Q&A: God Loves Pagans Too

God Loves Pagans Too

Question

It is generally agreed by Calvinists that the love of God is for the elect only. How is this reconciled with the rich young ruler where it is stated that Jesus loved him?

Answer

Actually, this is not the general agreement of Calvinists. Mosts Calvinists believe that God loves people other than the elect. They do, however, believe that God has a special love for the elect that is different from his love for others. Most Calvinists recognize at least two general types of God's love for man: love for the elect; and the lesser love for mankind at large. Many (including we here at Third Millennium) add a third category to this: God's love for his covenant people. We believe that God's actions and words in the Bible demonstrate that his love for his covenant people is greater than his love for mankind at large, but less than his love for the elect.

The reason we believe in these three types of love is that the Bible portrays God as demonstrating greater and lesser degrees of kindness, mercy, grace, care, concern, protection, compassion, etc. to these different groups of people. Of course, these ideas also depend on a flexible definition of the word "love" that understands it to mean different things in different contexts. In the case of the wicked, it is true in one sense that God hates them (e.g. Ps. 5:5), but it is also true in another sense that he loves them just as he instructs us to do (e.g. Matt. 5:43-45). This love is not great enough to cause him to elect them to salvation, but it is enough to cause him to show them patience and kindness.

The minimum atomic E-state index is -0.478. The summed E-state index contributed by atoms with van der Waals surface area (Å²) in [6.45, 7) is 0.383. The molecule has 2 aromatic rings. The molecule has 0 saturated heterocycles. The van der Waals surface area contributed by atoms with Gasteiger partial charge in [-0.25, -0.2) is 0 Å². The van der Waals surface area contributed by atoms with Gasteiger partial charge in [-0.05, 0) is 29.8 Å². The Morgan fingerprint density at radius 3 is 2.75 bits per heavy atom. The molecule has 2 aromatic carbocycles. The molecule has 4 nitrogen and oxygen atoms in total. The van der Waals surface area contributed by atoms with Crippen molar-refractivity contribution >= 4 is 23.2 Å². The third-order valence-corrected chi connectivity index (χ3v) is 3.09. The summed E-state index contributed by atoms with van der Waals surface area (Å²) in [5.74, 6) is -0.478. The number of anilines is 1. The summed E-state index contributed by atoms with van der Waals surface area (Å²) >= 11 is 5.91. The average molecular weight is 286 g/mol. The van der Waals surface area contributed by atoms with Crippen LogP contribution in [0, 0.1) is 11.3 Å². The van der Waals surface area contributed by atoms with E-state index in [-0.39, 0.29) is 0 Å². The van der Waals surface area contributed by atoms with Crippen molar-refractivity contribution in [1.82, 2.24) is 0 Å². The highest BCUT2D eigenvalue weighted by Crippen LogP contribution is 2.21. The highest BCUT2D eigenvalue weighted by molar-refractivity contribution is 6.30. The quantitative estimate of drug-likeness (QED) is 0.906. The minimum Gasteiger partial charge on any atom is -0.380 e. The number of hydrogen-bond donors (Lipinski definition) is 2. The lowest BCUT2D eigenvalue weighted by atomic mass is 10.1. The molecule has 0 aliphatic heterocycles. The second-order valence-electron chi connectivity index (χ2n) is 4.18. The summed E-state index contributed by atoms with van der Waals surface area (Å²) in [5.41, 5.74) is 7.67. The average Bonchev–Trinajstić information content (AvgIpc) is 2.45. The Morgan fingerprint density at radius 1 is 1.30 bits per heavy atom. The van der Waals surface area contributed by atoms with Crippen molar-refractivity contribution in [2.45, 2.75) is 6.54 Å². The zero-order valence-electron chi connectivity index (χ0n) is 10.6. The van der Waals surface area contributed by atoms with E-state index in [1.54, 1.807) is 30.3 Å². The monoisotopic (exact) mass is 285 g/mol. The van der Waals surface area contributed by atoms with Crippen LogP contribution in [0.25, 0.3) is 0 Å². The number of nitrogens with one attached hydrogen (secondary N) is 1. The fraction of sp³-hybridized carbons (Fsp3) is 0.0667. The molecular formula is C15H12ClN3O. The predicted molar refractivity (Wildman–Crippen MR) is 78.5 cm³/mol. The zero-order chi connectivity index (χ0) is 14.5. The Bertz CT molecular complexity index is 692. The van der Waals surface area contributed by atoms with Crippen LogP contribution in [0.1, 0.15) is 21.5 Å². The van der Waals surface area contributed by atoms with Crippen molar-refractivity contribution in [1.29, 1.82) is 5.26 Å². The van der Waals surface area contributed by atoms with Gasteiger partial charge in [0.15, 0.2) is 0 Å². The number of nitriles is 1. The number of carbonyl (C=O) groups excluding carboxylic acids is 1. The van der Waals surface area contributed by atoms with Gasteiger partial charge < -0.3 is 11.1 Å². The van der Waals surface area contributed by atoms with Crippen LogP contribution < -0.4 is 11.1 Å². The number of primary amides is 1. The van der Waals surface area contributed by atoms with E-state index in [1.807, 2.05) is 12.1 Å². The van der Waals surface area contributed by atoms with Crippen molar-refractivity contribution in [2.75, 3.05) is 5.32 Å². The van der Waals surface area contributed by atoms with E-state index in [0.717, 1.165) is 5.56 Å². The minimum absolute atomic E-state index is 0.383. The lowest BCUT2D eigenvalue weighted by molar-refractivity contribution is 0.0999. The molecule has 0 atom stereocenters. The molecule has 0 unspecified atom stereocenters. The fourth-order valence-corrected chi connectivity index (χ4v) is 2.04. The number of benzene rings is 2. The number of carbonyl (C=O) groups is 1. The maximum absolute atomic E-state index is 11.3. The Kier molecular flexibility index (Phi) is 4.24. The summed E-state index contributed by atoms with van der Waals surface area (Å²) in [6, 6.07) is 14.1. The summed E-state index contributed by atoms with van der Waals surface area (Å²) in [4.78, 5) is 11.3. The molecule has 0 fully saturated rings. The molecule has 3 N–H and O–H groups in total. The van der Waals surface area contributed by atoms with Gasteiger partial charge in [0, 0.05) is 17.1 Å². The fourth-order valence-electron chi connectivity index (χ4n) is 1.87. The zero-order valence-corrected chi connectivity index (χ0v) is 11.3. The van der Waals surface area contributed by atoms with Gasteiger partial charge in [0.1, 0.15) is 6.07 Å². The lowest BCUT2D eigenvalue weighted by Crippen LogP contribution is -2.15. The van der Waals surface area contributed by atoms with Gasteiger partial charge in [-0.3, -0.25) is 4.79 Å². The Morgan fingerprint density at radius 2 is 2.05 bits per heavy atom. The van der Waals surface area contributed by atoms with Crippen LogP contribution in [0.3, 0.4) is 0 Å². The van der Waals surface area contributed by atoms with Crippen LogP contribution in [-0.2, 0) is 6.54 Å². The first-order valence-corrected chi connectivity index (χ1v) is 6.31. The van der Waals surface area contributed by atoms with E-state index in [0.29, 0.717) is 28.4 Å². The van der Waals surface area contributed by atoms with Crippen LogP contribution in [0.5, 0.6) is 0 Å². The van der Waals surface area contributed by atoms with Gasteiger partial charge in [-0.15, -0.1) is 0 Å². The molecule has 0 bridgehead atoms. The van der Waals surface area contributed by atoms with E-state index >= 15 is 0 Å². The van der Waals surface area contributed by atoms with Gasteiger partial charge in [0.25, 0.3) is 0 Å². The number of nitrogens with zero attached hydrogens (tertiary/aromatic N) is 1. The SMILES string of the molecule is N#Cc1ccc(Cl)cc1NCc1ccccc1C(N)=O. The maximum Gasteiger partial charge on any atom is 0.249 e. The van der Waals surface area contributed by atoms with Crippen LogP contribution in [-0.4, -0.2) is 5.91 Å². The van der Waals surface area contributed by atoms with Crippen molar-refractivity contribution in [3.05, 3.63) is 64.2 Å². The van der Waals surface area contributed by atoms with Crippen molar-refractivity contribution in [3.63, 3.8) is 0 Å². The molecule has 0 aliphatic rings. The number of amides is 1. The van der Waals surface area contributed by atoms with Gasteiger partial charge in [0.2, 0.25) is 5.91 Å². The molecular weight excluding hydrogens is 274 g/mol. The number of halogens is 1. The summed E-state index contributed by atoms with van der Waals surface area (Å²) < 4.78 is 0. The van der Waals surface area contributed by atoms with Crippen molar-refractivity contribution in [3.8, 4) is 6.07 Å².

In the particular case of Jesus and the rich young ruler, there are several answers that Calvinists offer. First, some argue that the statement that Jesus loved the rich young ruler indicates that the man was actually elect. After all, none of the texts that mention him say that he perished in his sin (Matt. 19:16-26; Mark 10:17-27; Luke 18:18-27). The assumption that he was not elect has no more foundation in the text itself than the assumption that he was elect. Others argue that the love Jesus expressed for the rich young ruler was God's general love for mankind, or even his covenant love, as distinguished from his electing love.

Still others think that there is a different dynamic in play. Specifically, although Jesus is God incarnate, the New Testament frequently if not usually portrays him from the perspective of his humanity. Jesus could have loved the rich young ruler (just as we are to love everyone) with a human love, without necessitating that in his divinity he felt the same kind or degree of love for the man. Because each of Jesus' natures retains its own attributes, it would in fact be impossible for Jesus in his humanity to love the rich young ruler with a divine love. Finally, others argue that more than one of the aforementioned explanations are simultaneously true.


Answer by Ra McLaughlin

Ra McLaughlin is Vice President of Finance and Administration at Third Millennium Ministries.